WASHINGTON — A Federal Reserve interest rate quiz.
In the coming months, Chairman Ben Bernanke and his colleagues will:
(a) Leave rates alone.
(b) Order another rate increase, then take a break.
(c) Keep boosting rates.
Correct answer: It could be any of the above. It all depends on economic activity and inflation in the months ahead.
The Federal Reserve hoisted interest rates to their highest point in more than five years Thursday. While trying to keep their options open about any future decisions, Fed policymakers did raise hopes that a respite from two years of rate pain may be in sight. Wall Street rallied, breathing a sigh of relief.
The Dow Jones industrial average soared 217.24 points to 11,190.80, its biggest single-day jump in more than three years.
Wrapping up a two-day meeting, Chairman Ben Bernanke and other Fed policymakers didn’t rule out another bump in rates. But they seemed hopeful that a slowing economy would lessen pressure on prices, leaving open the question of whether more increases would be needed to declare victory in their battle against inflation.
Fed policymakers said “the extent and timing” of any additional rate increases would hinge on how inflation and economic activity unfold.
They also dropped a phrase — contained in a statement issued at their last meeting on May 10 — that further interest rate increases “may yet be needed” to fend off inflation.
That omission — along with observations that economic growth was slowing — was viewed by some investors and economists as the Fed striking a slightly less hawkish tone about the future course of interest rates.
The Fed’s goal is to raise interest rates enough to keep inflation in check but not so much as to hurt economic activity.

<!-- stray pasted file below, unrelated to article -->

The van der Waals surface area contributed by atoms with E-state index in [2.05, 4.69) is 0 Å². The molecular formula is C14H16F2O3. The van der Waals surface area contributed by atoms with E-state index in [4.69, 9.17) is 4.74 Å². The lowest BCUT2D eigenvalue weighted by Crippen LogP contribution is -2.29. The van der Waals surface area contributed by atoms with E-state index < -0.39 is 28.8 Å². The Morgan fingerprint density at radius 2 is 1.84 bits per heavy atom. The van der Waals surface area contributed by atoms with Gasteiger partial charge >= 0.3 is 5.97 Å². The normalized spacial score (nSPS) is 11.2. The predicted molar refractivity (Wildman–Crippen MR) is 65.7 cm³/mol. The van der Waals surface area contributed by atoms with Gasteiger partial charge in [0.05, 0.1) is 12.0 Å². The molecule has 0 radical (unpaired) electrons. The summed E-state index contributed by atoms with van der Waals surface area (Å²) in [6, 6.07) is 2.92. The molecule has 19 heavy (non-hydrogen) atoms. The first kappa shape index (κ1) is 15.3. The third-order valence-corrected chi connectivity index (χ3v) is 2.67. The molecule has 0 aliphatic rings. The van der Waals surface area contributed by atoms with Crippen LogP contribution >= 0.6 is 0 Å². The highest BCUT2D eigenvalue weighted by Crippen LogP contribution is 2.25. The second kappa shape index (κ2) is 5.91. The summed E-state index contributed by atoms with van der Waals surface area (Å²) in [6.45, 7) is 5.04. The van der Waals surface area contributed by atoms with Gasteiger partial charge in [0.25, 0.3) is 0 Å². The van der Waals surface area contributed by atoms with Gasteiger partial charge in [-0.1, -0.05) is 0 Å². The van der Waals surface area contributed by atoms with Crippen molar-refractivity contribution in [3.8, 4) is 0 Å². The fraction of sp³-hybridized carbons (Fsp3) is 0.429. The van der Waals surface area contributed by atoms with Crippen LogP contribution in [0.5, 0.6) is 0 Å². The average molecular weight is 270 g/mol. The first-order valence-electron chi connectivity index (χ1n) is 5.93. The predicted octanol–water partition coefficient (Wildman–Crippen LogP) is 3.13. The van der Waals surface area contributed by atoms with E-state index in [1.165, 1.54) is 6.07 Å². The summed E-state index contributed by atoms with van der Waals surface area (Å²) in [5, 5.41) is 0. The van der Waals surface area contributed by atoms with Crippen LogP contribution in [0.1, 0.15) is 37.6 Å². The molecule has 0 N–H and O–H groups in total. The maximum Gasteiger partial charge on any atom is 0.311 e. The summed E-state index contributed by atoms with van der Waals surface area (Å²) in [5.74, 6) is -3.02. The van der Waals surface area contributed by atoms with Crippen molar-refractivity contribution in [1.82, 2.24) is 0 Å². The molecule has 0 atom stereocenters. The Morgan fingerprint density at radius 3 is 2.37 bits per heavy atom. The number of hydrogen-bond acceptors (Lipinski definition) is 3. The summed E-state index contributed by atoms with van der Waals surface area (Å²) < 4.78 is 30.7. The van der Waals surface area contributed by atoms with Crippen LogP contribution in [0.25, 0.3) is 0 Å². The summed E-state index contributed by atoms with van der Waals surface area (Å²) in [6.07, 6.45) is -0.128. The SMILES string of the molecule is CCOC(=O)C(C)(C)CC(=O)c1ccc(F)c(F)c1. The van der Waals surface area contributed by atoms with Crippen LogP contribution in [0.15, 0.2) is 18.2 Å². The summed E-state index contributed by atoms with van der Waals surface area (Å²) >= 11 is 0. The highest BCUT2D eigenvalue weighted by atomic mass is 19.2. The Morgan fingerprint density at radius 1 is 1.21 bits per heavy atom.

To fend off inflation, the Fed unanimously decided on Thursday to increase its federal funds rate by one-quarter percentage point to 5.25 percent. It marked the 17th increase of that size since the Fed began to tighten credit in June 2004.
The funds rate, the interest that banks charge each other on overnight loans, affects a variety of other interest rates charged to consumers and businesses and is the Fed’s primary tool for influencing economic activity.
In response, commercial banks raised their prime lending rate — for certain credit cards, home equity lines of credit and other loans — by a corresponding amount, to 8.25 percent.
The actions left both the funds rate and the prime rate at their highest points in more than five years.
Analysts had mixed opinions on whether rates would go up again at the Fed’s next meeting, Aug. 8.
“With 17 straight increases now under its belt, is the work of the Federal Reserve finally done? Very possibly,” said Bernard Baumohl, executive director of the Economic Outlook Group, a consulting firm. The Fed’s statement “did not rule out another increase, but it did suggest that the economy was clearly slowing and all that was left at this point is to see how quickly it will be followed by lower inflation,” he said.
Some economists predicted the Fed might boost rates again in August or maybe again in September, then stop for a while to assess how the economy is doing. Some analysts said they were now far less certain another rate increase would come.
“My sense is that they’ll get more information that the economy is slowing by August and they will pause,” said Mark Zandi, chief economist at Moody’s Economy.com.
The economy grew at a brisk 5.6 percent pace in the first quarter of 2006, the fastest in 2 1/2 years. But activity in the current April-to-June period is expected to clock in at about half that pace — from around 2.5 percent to 3 percent, analysts predict. High energy prices and a cooling housing market figure prominently in forecasts for a slowdown.
Job growth lost momentum heading in the summer. Employers boosted payrolls by just 75,000 in May, the fewest new jobs since October. The government’s employment report for June is released next week.
Against this backdrop, Fed policymakers, in their statement Thursday, observed that “recent indicators suggest that economic growth is moderating from its quite strong pace earlier this year, partly reflecting a gradual cooling of the housing market and the lagged effects of increases in interest rates and energy prices.”
Although moderating economic growth “should help to limit inflation pressures over time … some inflation risks remain,” the Fed concluded.
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